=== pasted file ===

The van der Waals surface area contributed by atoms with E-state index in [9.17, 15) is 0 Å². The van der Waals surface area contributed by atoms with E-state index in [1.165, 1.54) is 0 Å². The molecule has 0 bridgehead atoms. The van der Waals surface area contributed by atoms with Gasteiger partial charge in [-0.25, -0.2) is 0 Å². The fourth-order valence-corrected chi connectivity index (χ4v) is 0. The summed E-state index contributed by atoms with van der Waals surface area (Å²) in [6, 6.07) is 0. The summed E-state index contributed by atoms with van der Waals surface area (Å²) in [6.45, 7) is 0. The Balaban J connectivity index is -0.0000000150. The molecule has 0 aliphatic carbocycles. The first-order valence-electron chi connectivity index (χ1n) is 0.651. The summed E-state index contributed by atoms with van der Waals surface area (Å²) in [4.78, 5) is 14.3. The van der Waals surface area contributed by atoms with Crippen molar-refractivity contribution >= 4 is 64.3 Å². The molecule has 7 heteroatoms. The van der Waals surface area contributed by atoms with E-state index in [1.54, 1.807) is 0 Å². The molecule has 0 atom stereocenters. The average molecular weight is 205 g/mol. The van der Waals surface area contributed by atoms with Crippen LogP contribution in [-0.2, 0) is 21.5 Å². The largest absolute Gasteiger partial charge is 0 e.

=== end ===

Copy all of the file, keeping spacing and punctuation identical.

The van der Waals surface area contributed by atoms with E-state index in [9.17, 15) is 0 Å². The van der Waals surface area contributed by atoms with E-state index in [1.165, 1.54) is 0 Å². The molecule has 0 bridgehead atoms. The van der Waals surface area contributed by atoms with Gasteiger partial charge in [-0.25, -0.2) is 0 Å². The fourth-order valence-corrected chi connectivity index (χ4v) is 0. The summed E-state index contributed by atoms with van der Waals surface area (Å²) in [6, 6.07) is 0. The summed E-state index contributed by atoms with van der Waals surface area (Å²) in [6.45, 7) is 0. The Balaban J connectivity index is -0.0000000150. The molecule has 0 aliphatic carbocycles. The first-order valence-electron chi connectivity index (χ1n) is 0.651. The summed E-state index contributed by atoms with van der Waals surface area (Å²) in [4.78, 5) is 14.3. The van der Waals surface area contributed by atoms with Crippen molar-refractivity contribution >= 4 is 64.3 Å². The molecule has 7 heteroatoms. The van der Waals surface area contributed by atoms with E-state index in [1.54, 1.807) is 0 Å². The molecule has 0 atom stereocenters. The average molecular weight is 205 g/mol. The van der Waals surface area contributed by atoms with Crippen LogP contribution in [-0.2, 0) is 21.5 Å². The largest absolute Gasteiger partial charge is 0 e.